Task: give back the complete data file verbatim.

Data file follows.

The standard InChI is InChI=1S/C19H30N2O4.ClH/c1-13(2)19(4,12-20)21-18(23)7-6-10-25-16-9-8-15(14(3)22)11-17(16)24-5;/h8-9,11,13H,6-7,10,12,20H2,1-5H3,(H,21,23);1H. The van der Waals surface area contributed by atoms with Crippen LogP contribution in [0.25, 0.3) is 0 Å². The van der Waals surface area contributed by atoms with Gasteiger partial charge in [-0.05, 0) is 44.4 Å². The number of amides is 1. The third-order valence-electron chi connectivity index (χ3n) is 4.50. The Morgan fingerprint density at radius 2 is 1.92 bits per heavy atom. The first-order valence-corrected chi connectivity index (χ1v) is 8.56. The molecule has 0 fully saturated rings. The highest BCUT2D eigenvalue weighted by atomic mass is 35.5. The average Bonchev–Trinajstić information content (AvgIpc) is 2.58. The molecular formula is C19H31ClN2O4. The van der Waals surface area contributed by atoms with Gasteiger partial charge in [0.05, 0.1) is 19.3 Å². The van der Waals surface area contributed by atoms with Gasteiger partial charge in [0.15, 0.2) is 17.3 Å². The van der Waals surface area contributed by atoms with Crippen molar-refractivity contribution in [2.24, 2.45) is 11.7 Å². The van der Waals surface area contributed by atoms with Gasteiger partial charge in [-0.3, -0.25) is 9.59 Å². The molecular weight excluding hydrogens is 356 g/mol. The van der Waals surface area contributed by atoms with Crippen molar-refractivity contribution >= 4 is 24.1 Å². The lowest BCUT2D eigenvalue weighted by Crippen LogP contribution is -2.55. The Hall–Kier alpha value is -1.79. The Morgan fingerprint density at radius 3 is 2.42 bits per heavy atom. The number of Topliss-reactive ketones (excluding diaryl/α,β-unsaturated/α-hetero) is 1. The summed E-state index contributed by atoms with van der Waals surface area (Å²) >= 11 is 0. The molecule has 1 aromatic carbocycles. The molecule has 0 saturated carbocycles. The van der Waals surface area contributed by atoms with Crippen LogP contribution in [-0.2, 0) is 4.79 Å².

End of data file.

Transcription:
The standard InChI is InChI=1S/C19H30N2O4.ClH/c1-13(2)19(4,12-20)21-18(23)7-6-10-25-16-9-8-15(14(3)22)11-17(16)24-5;/h8-9,11,13H,6-7,10,12,20H2,1-5H3,(H,21,23);1H. The van der Waals surface area contributed by atoms with Crippen LogP contribution in [0.25, 0.3) is 0 Å². The van der Waals surface area contributed by atoms with Gasteiger partial charge in [-0.05, 0) is 44.4 Å². The number of amides is 1. The third-order valence-electron chi connectivity index (χ3n) is 4.50. The Morgan fingerprint density at radius 2 is 1.92 bits per heavy atom. The first-order valence-corrected chi connectivity index (χ1v) is 8.56. The molecule has 0 fully saturated rings. The highest BCUT2D eigenvalue weighted by atomic mass is 35.5. The average Bonchev–Trinajstić information content (AvgIpc) is 2.58. The molecular formula is C19H31ClN2O4. The van der Waals surface area contributed by atoms with Gasteiger partial charge in [0.05, 0.1) is 19.3 Å². The van der Waals surface area contributed by atoms with Gasteiger partial charge in [0.15, 0.2) is 17.3 Å². The van der Waals surface area contributed by atoms with Crippen molar-refractivity contribution in [2.24, 2.45) is 11.7 Å². The van der Waals surface area contributed by atoms with Gasteiger partial charge in [-0.3, -0.25) is 9.59 Å². The molecular weight excluding hydrogens is 356 g/mol. The van der Waals surface area contributed by atoms with Crippen molar-refractivity contribution >= 4 is 24.1 Å². The lowest BCUT2D eigenvalue weighted by Crippen LogP contribution is -2.55. The Hall–Kier alpha value is -1.79. The Morgan fingerprint density at radius 3 is 2.42 bits per heavy atom. The number of Topliss-reactive ketones (excluding diaryl/α,β-unsaturated/α-hetero) is 1. The summed E-state index contributed by atoms with van der Waals surface area (Å²) >= 11 is 0. The molecule has 1 aromatic carbocycles. The molecule has 0 saturated carbocycles. The van der Waals surface area contributed by atoms with Crippen LogP contribution in [-0.2, 0) is 4.79 Å².